When we came home from church Sunday night we sat the boys down at the table for a snack and an episode or two of Fireman Sam and I started what I call my ‘house attack.’ I folded a load of clothes, put more clothes in the washer and dryer. I cleaned the bathroom. (Really, I did, even though it still smells like pee.) I got out pajamas and diapers and towels for bedtime showers. I picked up our bedroom and watered my succulent.
That’s a lot of how cleaning and laundry go around here anymore. A few years ago, that would have been a failure; now it’s just a manageable way of life.
We attempt to keep our house fairly clean and neat. I have a weekly cleaning schedule. The boys and I regularly pick up toys through the day. My husband pitches in with whatever needs to be done. We’re throwing out clutter.
But five people live in this house and three of them are little boys under the age of seven. To keep our home managed and livable, three things have to happen. We have to cook. We have to clean. We have to do laundry. Did I mention we also homeschool our oldest?
Not counting my outside-the-home work, that’s four solid categories for a day’s work. You know what I’ve found? I can only do three with any semblance of what they should be. And, honestly, unless the day is going 100%, it’s probably only going to be two.
We can cook and do school in one day. Three solid meals, three solid snacks, made much easier if it’s a day we are actually home and not traveling to ball practice. We can get through a whole day of kindergarten work this way. Or we can complete three loads of laundry and do school, but what about dinner? And cleaning? Well, if I start cleaning I can get one room done but it’ll take up a whole hour of school time between helping kids in the bathroom and sorting out poor behavior.
School is a must. We have to do school, legally and morally. Our children need a good education and we signed up to do that ourselves. We also have to eat. We have different nutritional needs and meals get complicated fast but we still have to eat on the regular. That means that laundry and cleaning get cobbled together in an odd sort of pattern. I am teaching the boys to help so I think this will shift over the next few years but often there’s a load of clean laundry on the couch waiting to be folded. And it stays there through breakfast, Awana verse reviews, letter sounds, lunch, a walk outside. Often it’s there until the boys are getting ready for bed. The same goes for cleaning the bathrooms or vacuuming the rugs.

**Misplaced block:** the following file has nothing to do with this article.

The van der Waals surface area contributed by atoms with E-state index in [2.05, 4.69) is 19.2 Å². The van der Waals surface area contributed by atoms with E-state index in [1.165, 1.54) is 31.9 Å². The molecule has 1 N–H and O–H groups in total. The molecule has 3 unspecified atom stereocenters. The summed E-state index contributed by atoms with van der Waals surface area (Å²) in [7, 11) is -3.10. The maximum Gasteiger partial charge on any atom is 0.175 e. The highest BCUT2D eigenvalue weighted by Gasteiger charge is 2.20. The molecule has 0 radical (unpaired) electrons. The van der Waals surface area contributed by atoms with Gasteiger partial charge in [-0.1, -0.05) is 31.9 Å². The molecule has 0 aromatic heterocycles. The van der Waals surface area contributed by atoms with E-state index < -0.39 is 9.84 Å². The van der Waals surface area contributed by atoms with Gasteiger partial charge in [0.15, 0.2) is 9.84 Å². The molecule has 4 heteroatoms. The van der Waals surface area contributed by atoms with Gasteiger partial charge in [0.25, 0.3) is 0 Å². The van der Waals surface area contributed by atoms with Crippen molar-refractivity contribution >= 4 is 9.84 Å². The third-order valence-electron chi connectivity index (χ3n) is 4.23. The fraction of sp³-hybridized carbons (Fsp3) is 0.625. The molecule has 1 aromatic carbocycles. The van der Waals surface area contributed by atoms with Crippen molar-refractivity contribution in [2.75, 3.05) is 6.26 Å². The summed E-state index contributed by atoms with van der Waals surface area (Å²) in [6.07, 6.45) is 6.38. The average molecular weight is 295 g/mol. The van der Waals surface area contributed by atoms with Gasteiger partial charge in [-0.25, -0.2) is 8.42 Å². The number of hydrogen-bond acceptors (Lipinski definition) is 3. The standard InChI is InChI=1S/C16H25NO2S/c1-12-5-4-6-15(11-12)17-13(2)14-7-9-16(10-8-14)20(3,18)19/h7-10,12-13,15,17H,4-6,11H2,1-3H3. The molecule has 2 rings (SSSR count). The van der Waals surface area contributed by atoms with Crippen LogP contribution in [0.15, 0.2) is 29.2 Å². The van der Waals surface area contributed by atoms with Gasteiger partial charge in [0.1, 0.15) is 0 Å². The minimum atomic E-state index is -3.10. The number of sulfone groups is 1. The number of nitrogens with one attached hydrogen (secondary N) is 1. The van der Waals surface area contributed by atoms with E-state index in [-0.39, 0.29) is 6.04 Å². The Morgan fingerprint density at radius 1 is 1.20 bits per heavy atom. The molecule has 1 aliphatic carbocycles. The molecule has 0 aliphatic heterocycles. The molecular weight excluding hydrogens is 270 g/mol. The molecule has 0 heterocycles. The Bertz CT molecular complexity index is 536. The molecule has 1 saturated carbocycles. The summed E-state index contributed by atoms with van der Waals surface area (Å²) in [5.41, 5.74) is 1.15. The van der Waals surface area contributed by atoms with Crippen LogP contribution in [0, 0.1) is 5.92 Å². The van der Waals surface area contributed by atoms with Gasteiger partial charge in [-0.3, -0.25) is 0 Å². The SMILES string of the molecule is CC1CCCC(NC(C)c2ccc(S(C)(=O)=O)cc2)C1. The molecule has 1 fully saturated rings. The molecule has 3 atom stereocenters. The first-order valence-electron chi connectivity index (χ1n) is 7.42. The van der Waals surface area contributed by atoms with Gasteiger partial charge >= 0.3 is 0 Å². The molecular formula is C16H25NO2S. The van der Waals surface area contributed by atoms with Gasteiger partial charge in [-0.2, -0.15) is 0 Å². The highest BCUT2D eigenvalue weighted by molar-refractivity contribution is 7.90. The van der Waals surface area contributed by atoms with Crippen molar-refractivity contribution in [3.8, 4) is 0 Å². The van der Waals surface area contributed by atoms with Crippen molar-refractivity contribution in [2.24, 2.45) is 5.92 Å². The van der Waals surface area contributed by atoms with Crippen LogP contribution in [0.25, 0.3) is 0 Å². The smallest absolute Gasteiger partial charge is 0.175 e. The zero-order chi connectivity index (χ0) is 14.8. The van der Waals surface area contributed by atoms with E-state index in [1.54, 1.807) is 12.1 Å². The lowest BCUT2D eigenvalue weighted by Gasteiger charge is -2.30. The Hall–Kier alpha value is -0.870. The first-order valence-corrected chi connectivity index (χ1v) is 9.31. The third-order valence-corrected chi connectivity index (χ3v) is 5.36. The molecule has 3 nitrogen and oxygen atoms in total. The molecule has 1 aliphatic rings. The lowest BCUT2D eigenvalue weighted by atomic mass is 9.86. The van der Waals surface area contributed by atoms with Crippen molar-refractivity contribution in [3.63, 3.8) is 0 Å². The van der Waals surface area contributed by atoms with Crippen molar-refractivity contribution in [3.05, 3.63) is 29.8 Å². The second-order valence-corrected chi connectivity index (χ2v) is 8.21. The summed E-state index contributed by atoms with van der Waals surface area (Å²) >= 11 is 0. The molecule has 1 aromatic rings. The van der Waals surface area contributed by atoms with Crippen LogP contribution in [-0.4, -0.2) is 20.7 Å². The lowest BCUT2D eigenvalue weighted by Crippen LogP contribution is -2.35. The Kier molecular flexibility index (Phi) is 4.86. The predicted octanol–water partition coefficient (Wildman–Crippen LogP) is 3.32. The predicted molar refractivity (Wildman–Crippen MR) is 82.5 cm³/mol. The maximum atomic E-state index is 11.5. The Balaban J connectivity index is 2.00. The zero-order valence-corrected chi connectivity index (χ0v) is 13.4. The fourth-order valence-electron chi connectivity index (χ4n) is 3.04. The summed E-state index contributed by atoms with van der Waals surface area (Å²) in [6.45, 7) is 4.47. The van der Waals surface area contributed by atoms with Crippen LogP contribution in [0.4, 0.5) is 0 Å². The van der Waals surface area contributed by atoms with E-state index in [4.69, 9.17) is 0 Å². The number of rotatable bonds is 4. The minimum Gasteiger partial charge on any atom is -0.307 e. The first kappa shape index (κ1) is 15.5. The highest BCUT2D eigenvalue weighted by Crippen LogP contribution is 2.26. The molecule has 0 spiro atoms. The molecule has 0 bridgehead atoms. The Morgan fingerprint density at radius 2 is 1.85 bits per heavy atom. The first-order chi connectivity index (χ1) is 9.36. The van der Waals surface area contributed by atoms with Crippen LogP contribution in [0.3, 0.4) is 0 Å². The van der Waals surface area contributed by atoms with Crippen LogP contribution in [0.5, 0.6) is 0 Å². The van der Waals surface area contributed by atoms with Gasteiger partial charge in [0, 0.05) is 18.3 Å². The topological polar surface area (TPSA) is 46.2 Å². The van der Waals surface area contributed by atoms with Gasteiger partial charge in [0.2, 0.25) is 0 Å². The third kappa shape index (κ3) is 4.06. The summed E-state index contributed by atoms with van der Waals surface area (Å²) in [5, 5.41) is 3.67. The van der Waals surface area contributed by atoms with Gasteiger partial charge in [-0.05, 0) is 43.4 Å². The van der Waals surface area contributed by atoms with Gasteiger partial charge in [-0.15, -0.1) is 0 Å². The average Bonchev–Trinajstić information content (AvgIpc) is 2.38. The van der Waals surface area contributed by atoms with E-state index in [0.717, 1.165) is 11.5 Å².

I’m finding ten minutes here or there where I’m not scrolling social media (because I deleted my apps) and I’m dragging out the vacuum or cleaning the french doors.
The work is never finished and I’m becoming more and more ok with that. Nobody is going to remember if a load of laundry waits on the couch all morning for me to make time to fold it. Instead we’re going to remember learning our Bible and taking walks to the cemetery and reading stacks of library books.
I could quit all the outside things I do to clean my house more. I could stop coaching volleyball and stop recording podcasts. I could mop at naptime instead of writing. But in the long run, what will those things matter? I hope that the work encourages other women. That my volleyball players are influenced to pursue knowing Christ and learn how to pass a ball. That women are encouraged in their Christian walk through the writing and the podcast. And really all I would get if my house were cleaner would be a gold star in my mental book of accomplishments.
Of course I don’t mean that we should live in a pigpen. I don’t mean that there’s not a place to scrub the toilets or fold the towels or throw some food in the freezer. There absolutely is. But what’s my motivation for aiming for a high level of white-glove-clean, magazine-worthy home management? Who does that bless?
Some things matter more than others and I should give those higher place. So I’ll teach my boys to work and help take of what they’ve been given and we’ll make do with good-enough when it comes to the laundry and the house.
And should you find some free time there’s probably some laundry on my couch that you could fold. Thanks.